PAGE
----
L. S. “Sandy” Bowers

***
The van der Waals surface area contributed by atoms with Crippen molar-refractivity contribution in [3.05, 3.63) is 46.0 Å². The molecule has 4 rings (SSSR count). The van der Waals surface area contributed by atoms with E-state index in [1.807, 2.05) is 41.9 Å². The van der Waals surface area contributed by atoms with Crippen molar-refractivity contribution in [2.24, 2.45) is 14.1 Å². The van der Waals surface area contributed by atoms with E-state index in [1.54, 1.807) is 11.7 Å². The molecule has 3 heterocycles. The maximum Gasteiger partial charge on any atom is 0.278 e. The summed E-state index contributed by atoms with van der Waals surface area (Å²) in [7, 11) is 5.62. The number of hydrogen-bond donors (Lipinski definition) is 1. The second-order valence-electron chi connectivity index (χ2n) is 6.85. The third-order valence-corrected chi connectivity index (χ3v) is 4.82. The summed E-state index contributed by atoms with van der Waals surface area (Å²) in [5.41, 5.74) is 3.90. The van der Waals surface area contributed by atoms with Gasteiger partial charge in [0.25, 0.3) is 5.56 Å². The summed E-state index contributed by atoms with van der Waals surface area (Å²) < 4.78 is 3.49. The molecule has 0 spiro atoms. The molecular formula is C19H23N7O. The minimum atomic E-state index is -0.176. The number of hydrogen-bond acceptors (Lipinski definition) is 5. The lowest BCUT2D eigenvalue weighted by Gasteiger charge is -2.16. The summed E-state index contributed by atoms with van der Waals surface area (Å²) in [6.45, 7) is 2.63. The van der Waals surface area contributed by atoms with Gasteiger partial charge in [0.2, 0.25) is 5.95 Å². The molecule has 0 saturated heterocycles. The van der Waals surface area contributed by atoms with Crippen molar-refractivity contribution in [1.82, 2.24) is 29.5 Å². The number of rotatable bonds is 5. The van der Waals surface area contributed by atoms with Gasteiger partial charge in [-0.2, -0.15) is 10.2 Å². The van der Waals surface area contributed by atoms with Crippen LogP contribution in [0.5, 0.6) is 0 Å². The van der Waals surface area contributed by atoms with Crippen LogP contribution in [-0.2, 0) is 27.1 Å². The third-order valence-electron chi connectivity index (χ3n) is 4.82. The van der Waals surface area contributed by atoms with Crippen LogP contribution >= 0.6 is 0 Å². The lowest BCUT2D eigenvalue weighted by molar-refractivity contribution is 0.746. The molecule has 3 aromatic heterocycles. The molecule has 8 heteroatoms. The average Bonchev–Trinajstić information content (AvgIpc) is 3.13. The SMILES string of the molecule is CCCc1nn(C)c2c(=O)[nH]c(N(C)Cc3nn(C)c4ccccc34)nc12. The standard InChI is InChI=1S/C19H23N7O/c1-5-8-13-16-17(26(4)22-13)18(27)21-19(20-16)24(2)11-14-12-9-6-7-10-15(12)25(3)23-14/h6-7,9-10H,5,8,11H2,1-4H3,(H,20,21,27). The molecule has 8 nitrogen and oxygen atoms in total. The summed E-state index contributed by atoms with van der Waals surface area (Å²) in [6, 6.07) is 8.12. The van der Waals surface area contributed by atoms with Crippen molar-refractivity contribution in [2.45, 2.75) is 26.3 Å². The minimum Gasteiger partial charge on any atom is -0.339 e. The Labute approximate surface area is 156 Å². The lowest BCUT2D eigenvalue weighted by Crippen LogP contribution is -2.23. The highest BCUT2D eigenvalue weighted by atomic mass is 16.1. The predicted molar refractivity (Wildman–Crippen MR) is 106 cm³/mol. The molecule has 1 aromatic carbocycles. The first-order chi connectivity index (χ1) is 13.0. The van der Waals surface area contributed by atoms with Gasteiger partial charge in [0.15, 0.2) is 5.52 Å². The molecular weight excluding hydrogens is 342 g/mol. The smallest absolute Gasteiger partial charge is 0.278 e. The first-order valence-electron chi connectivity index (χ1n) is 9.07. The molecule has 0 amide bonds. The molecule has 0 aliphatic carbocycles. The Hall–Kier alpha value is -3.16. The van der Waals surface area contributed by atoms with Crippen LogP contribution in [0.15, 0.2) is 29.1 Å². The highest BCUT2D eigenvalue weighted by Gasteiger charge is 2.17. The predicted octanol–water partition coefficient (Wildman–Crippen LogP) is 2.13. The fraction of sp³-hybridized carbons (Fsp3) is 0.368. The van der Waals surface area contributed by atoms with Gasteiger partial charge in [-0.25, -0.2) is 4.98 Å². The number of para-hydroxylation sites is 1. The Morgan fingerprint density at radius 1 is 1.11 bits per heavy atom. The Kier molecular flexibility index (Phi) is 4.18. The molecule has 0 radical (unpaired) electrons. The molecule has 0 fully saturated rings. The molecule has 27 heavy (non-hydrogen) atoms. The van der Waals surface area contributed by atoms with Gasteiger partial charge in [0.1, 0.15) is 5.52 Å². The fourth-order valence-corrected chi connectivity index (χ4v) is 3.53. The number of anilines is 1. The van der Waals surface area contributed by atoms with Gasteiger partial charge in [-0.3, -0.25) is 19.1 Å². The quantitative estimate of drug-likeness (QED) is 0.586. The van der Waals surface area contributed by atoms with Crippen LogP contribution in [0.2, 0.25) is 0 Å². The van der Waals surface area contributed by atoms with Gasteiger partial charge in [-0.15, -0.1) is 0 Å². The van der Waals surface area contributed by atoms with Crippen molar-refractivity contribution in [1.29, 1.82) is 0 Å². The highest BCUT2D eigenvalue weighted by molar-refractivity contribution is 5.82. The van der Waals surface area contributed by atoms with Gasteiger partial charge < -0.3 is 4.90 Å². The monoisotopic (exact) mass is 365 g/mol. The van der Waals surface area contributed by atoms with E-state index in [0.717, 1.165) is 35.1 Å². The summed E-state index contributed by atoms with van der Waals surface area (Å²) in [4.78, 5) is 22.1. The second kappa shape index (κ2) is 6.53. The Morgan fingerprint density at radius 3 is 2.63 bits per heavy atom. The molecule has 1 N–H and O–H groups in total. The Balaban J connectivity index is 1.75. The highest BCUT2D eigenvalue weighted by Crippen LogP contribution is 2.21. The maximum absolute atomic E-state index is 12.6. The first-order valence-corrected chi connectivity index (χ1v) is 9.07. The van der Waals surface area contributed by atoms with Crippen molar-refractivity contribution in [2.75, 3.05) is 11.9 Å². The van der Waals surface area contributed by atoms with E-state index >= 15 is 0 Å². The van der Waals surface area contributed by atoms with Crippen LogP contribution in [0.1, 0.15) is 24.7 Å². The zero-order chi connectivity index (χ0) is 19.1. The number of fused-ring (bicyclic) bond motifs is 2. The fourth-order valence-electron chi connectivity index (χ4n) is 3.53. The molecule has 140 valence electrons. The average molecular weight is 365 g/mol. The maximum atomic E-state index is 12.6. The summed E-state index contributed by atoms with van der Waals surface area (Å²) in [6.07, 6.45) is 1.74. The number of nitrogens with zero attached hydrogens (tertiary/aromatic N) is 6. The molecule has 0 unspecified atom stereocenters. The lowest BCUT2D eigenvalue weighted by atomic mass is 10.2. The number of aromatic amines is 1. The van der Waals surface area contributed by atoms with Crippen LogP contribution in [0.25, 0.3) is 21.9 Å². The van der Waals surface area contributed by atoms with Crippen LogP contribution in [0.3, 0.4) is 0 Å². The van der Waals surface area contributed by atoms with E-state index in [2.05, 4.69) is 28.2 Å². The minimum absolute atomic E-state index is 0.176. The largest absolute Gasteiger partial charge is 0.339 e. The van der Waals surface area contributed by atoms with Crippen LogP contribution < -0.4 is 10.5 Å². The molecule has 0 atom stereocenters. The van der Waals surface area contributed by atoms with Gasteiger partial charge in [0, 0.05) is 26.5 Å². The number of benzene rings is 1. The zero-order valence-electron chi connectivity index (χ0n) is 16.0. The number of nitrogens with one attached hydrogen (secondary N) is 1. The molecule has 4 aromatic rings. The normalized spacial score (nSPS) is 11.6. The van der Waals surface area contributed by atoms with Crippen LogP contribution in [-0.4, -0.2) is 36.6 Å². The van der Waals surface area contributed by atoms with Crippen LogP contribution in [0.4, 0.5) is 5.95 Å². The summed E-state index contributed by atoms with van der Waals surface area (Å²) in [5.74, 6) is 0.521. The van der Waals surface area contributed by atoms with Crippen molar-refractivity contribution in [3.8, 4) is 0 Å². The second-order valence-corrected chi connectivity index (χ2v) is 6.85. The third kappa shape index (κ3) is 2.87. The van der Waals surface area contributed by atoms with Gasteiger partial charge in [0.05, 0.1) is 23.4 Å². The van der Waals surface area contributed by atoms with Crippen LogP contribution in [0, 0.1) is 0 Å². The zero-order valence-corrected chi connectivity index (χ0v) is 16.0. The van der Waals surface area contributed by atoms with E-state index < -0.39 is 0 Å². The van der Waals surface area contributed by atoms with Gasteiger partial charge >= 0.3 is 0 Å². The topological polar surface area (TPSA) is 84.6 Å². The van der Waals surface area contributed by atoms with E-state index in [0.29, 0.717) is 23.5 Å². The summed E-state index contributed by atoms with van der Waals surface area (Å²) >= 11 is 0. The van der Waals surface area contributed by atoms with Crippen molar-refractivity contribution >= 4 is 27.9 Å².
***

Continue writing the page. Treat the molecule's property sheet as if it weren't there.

Of Gold HillSome of the most profitable mining ground was never on the market. It belonged to a closed corporation, usually one man, and it was not for sale–like the twenty feet of L. S. “Sandy” Bowers in Gold Hill. It yielded a total of about one million dollars and gave him a good income, though nothing like the, fantastic $70,000 a month of popular report. Adjoining Bowers was the Plato claim of ten feet, also the property one man. In September, 1863, Plato declared the record dividend of the Territory, $1,335 per foot, a tidy monthly total of $13,350, which the owner did not have to share with any stockholders.Editors remonstrated against witless plunging, and humorists satirized it. One ironist invented imaginary claims called “The Rising Moon,” “It’s All in Your Eye,” “The Captain Kidd,” “The Freeze Out,” “The Nip and Twitch.” Dan De Quille had one of these that he named “The Pewterinctum.” Another wit, in “Advice to a Verdant Stock Operator,” said solemnly:”If I was in your place and thought the Baltic was going up, uld hold on; if I thought it was, going down I would sell. As a general rule in stock operations, buy at the lowest pricesell at the highest; get all you can and keep the money. I have sold my Baltic, and am sorry for it. I have plenty of er stocks on hand, for which I am also sorry… I think the Baltic is a good mine if it only pays dividends. There are two kinds of mines-those that pay dividends and those that require assessments. The dividend-paying mines are generally considered the most desirable to hold.Neither raillery nor serious reproof slowed down maniacal feet-trading in Virginia. All booms induce aberration, but this Washoe performance proceeded with utter disregard for reality. At the time only three mines were paying dividends: Gould & Curry, Ophir, and Savage. Most of the others were levying assessments, and no outside claim had shown any sign of becoming a paying one. Yet the hope of buying into a bonanza obliterated these hard facts and produced behavior as zany as the most hysterical-boom ever saw. The shrewd ones made money, as they usually do; the unskillful, who held on too long, lost their shirts. But that is an old story.The rapid increase of population pouring over the moun- tains from California made new buildings so much in demand that as soon as a foundation went down, the owner put up a sign: “This building is rented.” A shortage of living quarters jammed hotels and lodging houses, skyrocketed the price of real estate, and boosted rents. A good-sized house for a family, or a suite of elegant bachelor rooms, rented for as much as $250 a month; small wooden stores, $300-$500. The owner of a lot with a twenty-nve-foot frontage refused $12,000 for it. High freight rates on furniture and provisions brought over the mountains made the cost of living’about twice that of San Francisco: a home-town economist estimated a minimum of $100 a month for each adult, $30 for every child. Home life was rare, all bachelors and many families sleeping in rented rooms and eating in restaurants, where board at $12 a week was the rule in the few places fit for ladies. But nobody grumbled much about crowding or inflation. The prevailing maxim was: “Go for it while you can.”